Working with the Global Environment Facility, the World Bank helped the Brazilian Government implement a series of protected areas that have reversed deforestation in the Amazon and returned benefits to communities. Awarded the U.S. Treasury Development Impact Honor award in 2012, the Amazon Region Protected Areas Program (ARPA) is among the most successful land management programs on the planet.
In the run up to the World Parks Congress, we spoke with Adriana Moreira, team leader for ARPA, about the project’s success and how she plans to apply the lessons she learned into a new project that aims to triple the marine area under protection in Brazil while directly benefiting 800,000 people.
1. What lessons did you learn from your work in the Amazon?
We learned three important lessons: (1) involve the community from the beginning, (2) use financing mechanisms with an exit strategy, (3) use a landscape approach.
The most important lesson is that it is crucial to involve the local community from the start of project development. This ensures that resources and benefits flow to the people who rely on them directly and that laws will be upheld.
We also learned the importance of innovative financing. Many projects are financed for just a few years and need to find other ways to continue on in the future. Working with foundations, the private sector and multi-lateral groups, we secured US$215 million for 25 years. After that, increased government budget and revenue from tourism to the protected areas will cover maintenance costs. This exit-strategy ensures that financing does not have an expiration date.
Returning benefits to the people who rely on an area's resources are crucial for a protected area to succeed.
Senior Environmental Specialist, Environment and Natural Resources Global Practice, World Bank
2. How did the Amazon Regional Protected Areas (ARPA) benefit traditional communities in the Amazon?
Returning benefits to the people who rely on an area's resources are crucial for a protected area to succeed. In some areas, traditional communities had sole access to the land or retained fishing and hunting rights that were otherwise regulated. Families also gained access to government programs that provided conditional cash transfers and rewards for following management plans and enforcing regulations.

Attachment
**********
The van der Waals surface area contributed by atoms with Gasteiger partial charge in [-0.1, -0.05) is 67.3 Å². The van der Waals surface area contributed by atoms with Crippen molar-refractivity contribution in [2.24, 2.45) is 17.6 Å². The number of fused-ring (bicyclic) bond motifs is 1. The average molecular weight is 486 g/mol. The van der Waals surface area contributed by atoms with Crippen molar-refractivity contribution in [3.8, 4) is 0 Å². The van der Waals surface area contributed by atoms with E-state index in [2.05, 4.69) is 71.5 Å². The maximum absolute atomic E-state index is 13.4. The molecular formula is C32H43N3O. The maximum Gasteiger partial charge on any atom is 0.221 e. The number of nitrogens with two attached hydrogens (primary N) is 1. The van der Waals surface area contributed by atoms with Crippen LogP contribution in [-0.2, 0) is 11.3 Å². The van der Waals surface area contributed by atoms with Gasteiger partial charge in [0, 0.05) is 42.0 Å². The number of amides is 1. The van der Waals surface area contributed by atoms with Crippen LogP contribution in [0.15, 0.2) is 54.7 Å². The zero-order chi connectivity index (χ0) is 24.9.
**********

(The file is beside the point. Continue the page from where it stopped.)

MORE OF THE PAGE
Lastly, we were successful because of the vast system of protected areas. Rather than implementing individual parks or reserves, we looked at the landscape as a whole while designing the system of protected areas.
3. How will you replicate the lessons you learned in the Amazon in your marine management plans?
In marine management, as with the Amazon, we will look at traditional community needs first; biodiversity opportunities second; and finally, the needs of the extractive or fishing industries. This gives secure access to communities without handicapping ecosystem productivity or the private sector’s returns to the economy. This way we harmonize production and protection.
Also, we are taking a "seascape" approach that is similar to what we did in the Amazon. This means looking outside the borders of the protected area, at the interactions between land and water use within and beyond the borders of the protected area.
4. In what ways is marine management fundamentally different from land management?
For one, we know far less about marine ecosystems than we do about forests. Mapping biodiversity hotspots is much harder and much more expensive in the ocean than it is on land.
The greatest difference is in enforcement. Some of the Amazon protected areas are so large, they are bigger than countries. Marine spaces are even larger. In the Amazon, enforcement is done by local populations or experts on foot, by car or boat or via aerial surveillance with borders marked with simple signs. In the ocean, enforcement must happen by power-boat, which is more expensive and labor intensive.
It is also harder to define the limits in a marine habitat. Land areas have natural and traditional boundaries such as rivers and when necessary we can easily put up signs. In the ocean, borders must be marked with buoys anchored to the seafloor, which, as you can imagine, is technically complicated.
Only 1.57% of Brazil’s seaboard territory is currently a protected area. The new project aims to expand coverage to 120,000 km2 of new territory, and help preserve a coastal zone that is one of the world’s richest and most diverse. Protected areas—which now cover around 15% of the planet’s land and 3% of its ocean—are an important tool for better resource management. As World Bank experience in Brazil has shown, protected areas can help preserve natural resources and boost the livelihoods of local communities.
|Mr. Christian Hofer
Senior Communications Officer
Phone: +1 202 458 0936
Ms. Patrizia Cocca